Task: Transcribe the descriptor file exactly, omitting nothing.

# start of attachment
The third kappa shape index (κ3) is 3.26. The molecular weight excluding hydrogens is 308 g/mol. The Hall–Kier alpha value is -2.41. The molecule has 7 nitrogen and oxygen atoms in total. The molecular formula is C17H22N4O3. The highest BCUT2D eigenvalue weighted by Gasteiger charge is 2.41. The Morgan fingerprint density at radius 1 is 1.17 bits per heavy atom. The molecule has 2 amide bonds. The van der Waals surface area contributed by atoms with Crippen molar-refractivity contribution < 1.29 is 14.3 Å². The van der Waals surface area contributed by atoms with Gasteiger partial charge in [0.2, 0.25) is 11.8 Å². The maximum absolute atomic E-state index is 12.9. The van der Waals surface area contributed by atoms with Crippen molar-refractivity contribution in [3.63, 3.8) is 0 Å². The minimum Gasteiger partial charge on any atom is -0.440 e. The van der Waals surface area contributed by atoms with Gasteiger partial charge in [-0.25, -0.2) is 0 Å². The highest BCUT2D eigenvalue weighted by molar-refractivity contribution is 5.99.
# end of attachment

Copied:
The third kappa shape index (κ3) is 3.26. The molecular weight excluding hydrogens is 308 g/mol. The Hall–Kier alpha value is -2.41. The molecule has 7 nitrogen and oxygen atoms in total. The molecular formula is C17H22N4O3. The highest BCUT2D eigenvalue weighted by Gasteiger charge is 2.41. The Morgan fingerprint density at radius 1 is 1.17 bits per heavy atom. The molecule has 2 amide bonds. The van der Waals surface area contributed by atoms with Crippen molar-refractivity contribution < 1.29 is 14.3 Å². The van der Waals surface area contributed by atoms with Gasteiger partial charge in [0.2, 0.25) is 11.8 Å². The maximum absolute atomic E-state index is 12.9. The van der Waals surface area contributed by atoms with Crippen molar-refractivity contribution in [3.63, 3.8) is 0 Å². The minimum Gasteiger partial charge on any atom is -0.440 e. The van der Waals surface area contributed by atoms with Gasteiger partial charge in [-0.25, -0.2) is 0 Å². The highest BCUT2D eigenvalue weighted by molar-refractivity contribution is 5.99.